Tell us about your journey! What led you to this point?
I began my life in economics – econometrics – I received a gold medal for it and also an award for my masters, which led me into research and academia. But over the years I had a few wake-up calls in my personal life that had me thinking more deeply about the meaning of life and what brings us success, as well as joy and fulfilment. The first wake-up call was when I had cancer, more than 20 years ago. Another were the realisations that accompanied the end of a long marriage to my childhood sweetheart that evolved into emotional manipulation. Because I grew up in a Buddhist background I’d always been very interested in advanced meditation techniques and mastering the mind, but life experiences also sent me to psychology and the neurosciences in search of answers.
The more I worked on my mental and emotional well-being, and the more pastoral care I provided to 18 and 19-year-olds as a university lecturer, my research interests took a radical turn into self-development. I left academia altogether because I felt I could make a much bigger impact and difference in the world by sharing my knowledge and experience gathered over many years, than simply teaching a set curriculum.
Many people are unknowingly walking into their future without the right information about mental health, relationships and toxic patterns – this information is very valuable to young people. Today’s world is very complex with social media and people can get lost very easily. Young people need a lot more help and information about how to read their world, and this is what inspired me to create and launch the Bright Futures Blueprint. It is an emotional resilience course for 16 to 25-year-olds. It is also a holistic programme which is designed to address the root causes of anxiety, stress and overwhelm rather than relying on quick-fix coping strategies and life hacks. The earlier they begin their self-awareness journey the better the results will be.
What has been your biggest achievement?
‘Achievement’ in a very literal sense would be my PhD. Its focus was on self-development and understanding the mind and how creativity plays a huge role in well-being and mental health. But the process of the PhD became a more valuable thing for me than the letters I got behind my name. The research and putting it into practice in my own life that brought me to a level of emotional mastery I could only have dreamt of 20 years ago. Now I want to share the knowledge. It needs to be out there in the world rather than just research in a university. This is why I decided to work as a psychological and emotional resilience coach. I am passionate about youth empowerment and helping parents with long-term solutions to anxiety and stress.
What’s the biggest result you help your clients to achieve?
After working with me, they have been able to understand themselves deeper and come up with better solutions to their problems. The Bright Futures Blueprint is designed to help young people feel more emotionally capable. It encourages them to think outside the box and become more centred in their own lives. Being more at peace, with the confidence and strength they need to face difficult challenges are qualities they developed within themselves as they moved through each module of the programme.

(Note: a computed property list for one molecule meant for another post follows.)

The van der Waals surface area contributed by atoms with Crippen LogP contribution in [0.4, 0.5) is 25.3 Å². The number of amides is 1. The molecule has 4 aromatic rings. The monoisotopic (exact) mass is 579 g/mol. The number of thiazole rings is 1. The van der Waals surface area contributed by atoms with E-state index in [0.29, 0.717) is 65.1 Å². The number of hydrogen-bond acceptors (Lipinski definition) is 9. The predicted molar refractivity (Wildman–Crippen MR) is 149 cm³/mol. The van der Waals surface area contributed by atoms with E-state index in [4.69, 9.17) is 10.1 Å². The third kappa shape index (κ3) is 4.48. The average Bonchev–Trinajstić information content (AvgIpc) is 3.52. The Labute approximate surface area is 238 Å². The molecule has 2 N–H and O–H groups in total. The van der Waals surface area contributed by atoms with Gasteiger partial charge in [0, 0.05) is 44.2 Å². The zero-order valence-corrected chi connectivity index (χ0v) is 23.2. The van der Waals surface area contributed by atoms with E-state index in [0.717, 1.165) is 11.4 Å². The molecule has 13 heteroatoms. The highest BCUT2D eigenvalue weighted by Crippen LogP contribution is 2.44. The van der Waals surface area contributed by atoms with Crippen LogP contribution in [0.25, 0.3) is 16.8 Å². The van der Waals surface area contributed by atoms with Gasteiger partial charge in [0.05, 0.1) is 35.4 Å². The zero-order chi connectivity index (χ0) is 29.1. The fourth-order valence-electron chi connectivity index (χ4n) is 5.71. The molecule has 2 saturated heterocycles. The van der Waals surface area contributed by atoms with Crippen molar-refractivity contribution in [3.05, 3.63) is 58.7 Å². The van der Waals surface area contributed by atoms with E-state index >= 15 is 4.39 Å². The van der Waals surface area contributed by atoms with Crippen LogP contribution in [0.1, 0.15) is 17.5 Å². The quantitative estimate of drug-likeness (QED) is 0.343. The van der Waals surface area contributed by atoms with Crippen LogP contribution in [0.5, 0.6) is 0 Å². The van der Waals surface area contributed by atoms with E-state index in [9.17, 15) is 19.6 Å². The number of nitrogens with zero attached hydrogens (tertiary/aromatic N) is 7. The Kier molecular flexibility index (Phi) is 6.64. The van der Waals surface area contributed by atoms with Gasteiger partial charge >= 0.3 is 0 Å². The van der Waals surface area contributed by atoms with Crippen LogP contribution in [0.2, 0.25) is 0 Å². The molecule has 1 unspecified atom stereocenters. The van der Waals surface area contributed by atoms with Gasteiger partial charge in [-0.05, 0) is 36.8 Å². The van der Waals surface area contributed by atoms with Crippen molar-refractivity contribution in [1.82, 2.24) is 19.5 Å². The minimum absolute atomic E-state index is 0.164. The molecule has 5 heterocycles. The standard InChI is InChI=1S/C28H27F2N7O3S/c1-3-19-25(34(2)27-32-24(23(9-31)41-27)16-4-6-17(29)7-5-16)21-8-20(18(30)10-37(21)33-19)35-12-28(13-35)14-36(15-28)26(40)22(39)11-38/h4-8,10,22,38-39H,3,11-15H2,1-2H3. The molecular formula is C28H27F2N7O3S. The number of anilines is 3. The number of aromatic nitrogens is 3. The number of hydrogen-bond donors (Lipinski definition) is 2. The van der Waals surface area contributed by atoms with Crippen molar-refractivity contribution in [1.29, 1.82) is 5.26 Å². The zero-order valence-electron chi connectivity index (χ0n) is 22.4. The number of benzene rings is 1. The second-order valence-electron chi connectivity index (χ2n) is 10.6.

What would be your biggest piece of advice for readers who want to achieve the same?
Don’t rely on hacks and short-term strategies for your mental well-being. As a society, we have become too focused on quick fixes and have failed to develop emotional resilience; a fundamental life skill that will impact all other areas of life. We need to address the root of the problem which is causing anxiety and stress. There are many layers of fear that need to be uncovered and released. It’s like peeling an onion! We also need to address the inability to tolerate uncertainty and life challenges. Until we do that, the same problems will keep coming up. We need to learn to master our minds if we are to be more masterful with all the decisions we take.
What are the biggest mistakes you see people make and how can they be avoided?
At the moment, most people ignore their mental well-being until it’s creating havoc in one or more areas of their lives. Or they get caught up in difficult relationship patterns, and they realise fairly late that to get their lives back on track, they need to understand why. Often this is because people are simply unaware of what the early warning signs are. We don’t get taught emotional life skills in school. If we are serious about uplevelling our mental well-being, we also need to take a more holistic approach and make prevention the priority. So many young people lose themselves before they start their true adult lives as they are disconnected from their authentic selves and try to get validation from outside. Hidden personal insecurities are often why young people make bad choices or have high levels of anxiety and stress. Instead, the focus should be on self-care and increasing self-worth. Self-awareness is key. This is a fundamental part of developing emotional resilience and self-empowerment.